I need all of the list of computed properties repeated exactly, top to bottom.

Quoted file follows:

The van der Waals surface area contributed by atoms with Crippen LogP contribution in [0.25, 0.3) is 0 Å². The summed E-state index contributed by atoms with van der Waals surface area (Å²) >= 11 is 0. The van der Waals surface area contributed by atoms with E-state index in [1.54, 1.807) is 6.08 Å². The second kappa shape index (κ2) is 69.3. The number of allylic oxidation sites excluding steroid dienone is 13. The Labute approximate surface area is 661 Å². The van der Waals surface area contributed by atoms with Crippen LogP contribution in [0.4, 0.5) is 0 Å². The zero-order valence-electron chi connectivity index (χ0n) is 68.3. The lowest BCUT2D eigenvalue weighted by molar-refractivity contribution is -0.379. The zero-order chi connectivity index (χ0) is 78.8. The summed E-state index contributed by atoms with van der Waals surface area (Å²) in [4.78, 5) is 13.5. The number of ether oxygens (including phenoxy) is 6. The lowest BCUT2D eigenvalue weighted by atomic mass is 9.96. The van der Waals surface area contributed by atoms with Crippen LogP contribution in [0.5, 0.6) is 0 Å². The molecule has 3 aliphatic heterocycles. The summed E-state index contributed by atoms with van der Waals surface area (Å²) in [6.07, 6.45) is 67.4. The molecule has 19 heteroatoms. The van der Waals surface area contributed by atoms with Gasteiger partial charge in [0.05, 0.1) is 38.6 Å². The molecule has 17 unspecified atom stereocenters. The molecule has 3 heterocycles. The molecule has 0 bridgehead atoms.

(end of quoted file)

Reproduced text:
The van der Waals surface area contributed by atoms with Crippen LogP contribution in [0.25, 0.3) is 0 Å². The summed E-state index contributed by atoms with van der Waals surface area (Å²) >= 11 is 0. The van der Waals surface area contributed by atoms with E-state index in [1.54, 1.807) is 6.08 Å². The second kappa shape index (κ2) is 69.3. The number of allylic oxidation sites excluding steroid dienone is 13. The Labute approximate surface area is 661 Å². The van der Waals surface area contributed by atoms with Crippen LogP contribution in [0.4, 0.5) is 0 Å². The zero-order valence-electron chi connectivity index (χ0n) is 68.3. The lowest BCUT2D eigenvalue weighted by molar-refractivity contribution is -0.379. The zero-order chi connectivity index (χ0) is 78.8. The summed E-state index contributed by atoms with van der Waals surface area (Å²) in [4.78, 5) is 13.5. The number of ether oxygens (including phenoxy) is 6. The lowest BCUT2D eigenvalue weighted by atomic mass is 9.96. The van der Waals surface area contributed by atoms with Crippen LogP contribution in [0.5, 0.6) is 0 Å². The molecule has 3 aliphatic heterocycles. The summed E-state index contributed by atoms with van der Waals surface area (Å²) in [6.07, 6.45) is 67.4. The molecule has 19 heteroatoms. The van der Waals surface area contributed by atoms with Gasteiger partial charge in [0.05, 0.1) is 38.6 Å². The molecule has 17 unspecified atom stereocenters. The molecule has 3 heterocycles. The molecule has 0 bridgehead atoms.